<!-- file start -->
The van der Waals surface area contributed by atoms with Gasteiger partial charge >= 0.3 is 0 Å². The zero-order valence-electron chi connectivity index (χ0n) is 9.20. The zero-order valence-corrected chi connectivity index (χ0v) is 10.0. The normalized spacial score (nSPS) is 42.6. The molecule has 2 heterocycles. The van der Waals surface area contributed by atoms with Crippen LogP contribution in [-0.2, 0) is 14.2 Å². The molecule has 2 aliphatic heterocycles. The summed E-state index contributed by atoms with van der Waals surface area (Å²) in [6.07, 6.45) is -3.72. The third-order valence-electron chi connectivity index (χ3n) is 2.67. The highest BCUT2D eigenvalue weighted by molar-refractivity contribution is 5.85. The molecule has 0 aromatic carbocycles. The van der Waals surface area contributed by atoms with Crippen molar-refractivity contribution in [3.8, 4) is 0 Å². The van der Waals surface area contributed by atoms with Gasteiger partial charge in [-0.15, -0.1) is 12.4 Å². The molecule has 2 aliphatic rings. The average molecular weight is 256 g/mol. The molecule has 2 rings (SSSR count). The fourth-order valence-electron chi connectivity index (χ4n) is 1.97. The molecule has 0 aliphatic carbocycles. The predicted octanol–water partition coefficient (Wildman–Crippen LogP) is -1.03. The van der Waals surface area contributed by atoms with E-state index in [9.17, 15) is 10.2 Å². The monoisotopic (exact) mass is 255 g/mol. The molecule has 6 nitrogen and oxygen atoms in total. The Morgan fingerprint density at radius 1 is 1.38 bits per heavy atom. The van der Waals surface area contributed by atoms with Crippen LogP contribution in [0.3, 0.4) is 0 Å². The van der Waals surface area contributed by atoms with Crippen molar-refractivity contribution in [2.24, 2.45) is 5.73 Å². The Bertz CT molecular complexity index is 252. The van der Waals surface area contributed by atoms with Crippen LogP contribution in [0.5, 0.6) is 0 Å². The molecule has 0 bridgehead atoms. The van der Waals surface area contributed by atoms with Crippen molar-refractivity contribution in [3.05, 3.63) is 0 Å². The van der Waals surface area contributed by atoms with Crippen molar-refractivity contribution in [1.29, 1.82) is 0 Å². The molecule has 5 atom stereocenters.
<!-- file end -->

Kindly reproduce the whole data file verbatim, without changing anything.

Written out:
The van der Waals surface area contributed by atoms with Gasteiger partial charge >= 0.3 is 0 Å². The zero-order valence-electron chi connectivity index (χ0n) is 9.20. The zero-order valence-corrected chi connectivity index (χ0v) is 10.0. The normalized spacial score (nSPS) is 42.6. The molecule has 2 heterocycles. The van der Waals surface area contributed by atoms with Crippen LogP contribution in [-0.2, 0) is 14.2 Å². The molecule has 2 aliphatic heterocycles. The summed E-state index contributed by atoms with van der Waals surface area (Å²) in [6.07, 6.45) is -3.72. The third-order valence-electron chi connectivity index (χ3n) is 2.67. The highest BCUT2D eigenvalue weighted by molar-refractivity contribution is 5.85. The molecule has 0 aromatic carbocycles. The van der Waals surface area contributed by atoms with Crippen molar-refractivity contribution in [3.8, 4) is 0 Å². The van der Waals surface area contributed by atoms with Gasteiger partial charge in [-0.15, -0.1) is 12.4 Å². The molecule has 2 aliphatic rings. The average molecular weight is 256 g/mol. The molecule has 2 rings (SSSR count). The fourth-order valence-electron chi connectivity index (χ4n) is 1.97. The molecule has 0 aliphatic carbocycles. The predicted octanol–water partition coefficient (Wildman–Crippen LogP) is -1.03. The van der Waals surface area contributed by atoms with E-state index in [9.17, 15) is 10.2 Å². The monoisotopic (exact) mass is 255 g/mol. The molecule has 6 nitrogen and oxygen atoms in total. The Morgan fingerprint density at radius 1 is 1.38 bits per heavy atom. The van der Waals surface area contributed by atoms with Crippen LogP contribution in [0.3, 0.4) is 0 Å². The van der Waals surface area contributed by atoms with Crippen molar-refractivity contribution in [2.24, 2.45) is 5.73 Å². The Bertz CT molecular complexity index is 252. The van der Waals surface area contributed by atoms with Crippen LogP contribution in [0.5, 0.6) is 0 Å². The molecule has 0 bridgehead atoms. The van der Waals surface area contributed by atoms with Crippen molar-refractivity contribution in [3.05, 3.63) is 0 Å². The van der Waals surface area contributed by atoms with Crippen molar-refractivity contribution in [1.29, 1.82) is 0 Å². The molecule has 5 atom stereocenters.